Here I present my letter to our Traffic and Parking Commission about the state of our complete streets planning process as I see it. There will have gone ten weeks between the last event (the walk audit) and the upcoming workshop on August 22nd without any substantive communication with the public. Has public input to date effectively informed the process? Has the participation component been just a check-the-box exercise that hews to the city’s request-for-proposal? The RFP wasn’t a particularly imaginative document and it seems like we have a singularly unimaginative complete streets process on our hands.
July 12, 2018
Chair Nooshin Meshkaty
Vice-Chair Jay Solnit
Members of the Traffic & Parking Commission
Thank you for your continuing attention to the complete streets plan process. I appreciate your participation in the workshops and walk audit. I hope this commission will continue to play an active role through the adoption of the final complete streets plan this fall.
The Traffic & Parking Commission appears to be an outlier among commissions, however. No other commission seems to have actively engaged in what should be a broad civic conversation about the future of mobility. The General Plan Circulation Element (2010) and the Sustainable City Plan (2009) recommend we encourage active modes of transportation but it seems like most of our commissions have yet to find the means to help us reach that goal.
At least as far as engaging in the complete streets process goes. These commissions are not discussing issues relevant to complete streets. Most commissions have dispatched no participant to the plan process events as far as I can tell. I suspect it is because ‘complete streets’ appears as an information item and not an action item.
I believe that our commissions should have been explicitly invited to join this civic conversation about the future of mobility. Perhaps our commissioners could have benefitted from some help to recognize the relevance of complete streets to their commission mission.
For example, the Health & Safety Commission could have been asked to suggest measures that would raise public awareness; or invited to recommend the continuation of city-sponsored bike-safety classes in partnership with the school district. Recreation & Parks, too, could have been asked to reconsider the ban on bicycles in city parks. The commissioners could have reprised their discussion a about whether larger parks should feature a separate bicycle path. (Unfortunately, just as the complete streets plan process was kicking-off the commissioners elected not to make bicycling issues a priority.)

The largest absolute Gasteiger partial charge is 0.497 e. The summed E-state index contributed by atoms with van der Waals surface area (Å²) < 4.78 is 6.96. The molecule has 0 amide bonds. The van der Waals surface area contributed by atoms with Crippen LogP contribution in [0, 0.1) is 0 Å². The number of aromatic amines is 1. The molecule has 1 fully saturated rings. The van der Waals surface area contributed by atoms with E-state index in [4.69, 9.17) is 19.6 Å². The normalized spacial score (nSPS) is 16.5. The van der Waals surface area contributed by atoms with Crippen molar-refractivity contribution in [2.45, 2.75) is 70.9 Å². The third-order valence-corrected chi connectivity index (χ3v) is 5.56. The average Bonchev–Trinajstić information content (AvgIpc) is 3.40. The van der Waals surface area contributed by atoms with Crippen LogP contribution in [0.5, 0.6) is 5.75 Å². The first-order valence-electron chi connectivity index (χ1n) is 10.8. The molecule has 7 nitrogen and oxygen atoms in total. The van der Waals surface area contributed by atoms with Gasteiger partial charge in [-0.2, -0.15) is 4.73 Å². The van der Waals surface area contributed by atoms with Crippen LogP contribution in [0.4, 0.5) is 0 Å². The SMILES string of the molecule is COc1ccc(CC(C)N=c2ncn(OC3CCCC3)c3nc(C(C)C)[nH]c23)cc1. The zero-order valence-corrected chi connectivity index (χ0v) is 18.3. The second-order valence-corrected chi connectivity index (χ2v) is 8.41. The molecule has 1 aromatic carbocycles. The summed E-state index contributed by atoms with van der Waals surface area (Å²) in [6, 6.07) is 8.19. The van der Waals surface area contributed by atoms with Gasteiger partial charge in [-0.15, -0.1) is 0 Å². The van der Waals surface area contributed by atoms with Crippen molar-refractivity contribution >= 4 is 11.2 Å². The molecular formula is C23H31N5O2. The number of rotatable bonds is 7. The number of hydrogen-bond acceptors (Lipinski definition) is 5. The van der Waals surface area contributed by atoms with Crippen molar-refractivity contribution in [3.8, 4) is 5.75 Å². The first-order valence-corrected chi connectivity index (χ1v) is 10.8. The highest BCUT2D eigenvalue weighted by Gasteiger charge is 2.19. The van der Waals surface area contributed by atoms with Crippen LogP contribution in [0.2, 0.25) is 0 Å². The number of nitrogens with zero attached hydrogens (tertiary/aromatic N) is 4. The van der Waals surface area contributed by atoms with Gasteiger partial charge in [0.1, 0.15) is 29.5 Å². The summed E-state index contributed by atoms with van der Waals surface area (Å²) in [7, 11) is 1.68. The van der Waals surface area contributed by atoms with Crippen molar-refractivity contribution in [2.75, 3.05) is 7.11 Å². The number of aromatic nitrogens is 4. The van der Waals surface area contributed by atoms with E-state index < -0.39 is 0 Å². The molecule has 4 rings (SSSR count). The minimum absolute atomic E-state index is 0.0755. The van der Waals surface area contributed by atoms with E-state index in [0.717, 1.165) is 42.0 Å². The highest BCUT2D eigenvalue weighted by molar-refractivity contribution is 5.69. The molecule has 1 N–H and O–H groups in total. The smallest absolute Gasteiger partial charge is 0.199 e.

Likewise I’m sure the Planning Commission was not invited to review the city’s Transportation Demand Management program. TDM has long mandated nonresidential developments larger than 15,000 sq. feet to include bicycle maps and related information. Developments over 25,000 sq. feet were required to provide bicycle racks and enclosed secure bicycle parking. Has TDM yielded any benefit in that regard? Should it be expanded to residential developments too? (The coming 9200 Wilshire Boulevard project – 54 condominium units – presents an opportunity to have that conversation.)
The City Council’s standing committees also could have had a role to play in the complete streets plan process. Consider the Green City and Autonomous Vehicles committees. Wouldn’t they have something to talk about? Our consultants are talking about connected vehicles, after all, and it may be time to revisit our green building standards too. The Next Beverly Hills committee should have received a formal invitation to participate too, in my view. Kory Klem and I talk-up complete streets to those relatively young committee members but I’m not sure many have even completed the online survey.
Your commission also has a role here. I wish I had suggested that you revisit the bicycle rack-on-request program. Inexplicably the program always focused on business needs; shouldn’t it have targeted end-users – the riders who use the racks? I also should have suggested the commission discuss a ‘bike valet’ program. Bike valets promote attendance at city events while encouraging attendees to leave the car at home. It is in your wheelhouse: your remit includes oversight of valet car parking of course.
All of this comes to mind when I ponder the gap between what our complete streets plan could be, and the limitations of the process that will ultimately generate it. Many weeks will have gone by between the walk audit and the presentation of the draft plan. And maybe our capable consultants have it in hand. But it feels like the process and purpose has receded from the collective consciousness. A recent email via the website about it wasn’t even acknowledged.
What I’m missing is a robust civic conversation about the inevitable transformation that personal mobility augurs. Scooters are only the latest sign that we are not yet prepared for the future.
As always I thank you for your time and effort you put in month-after month. It is appreciated!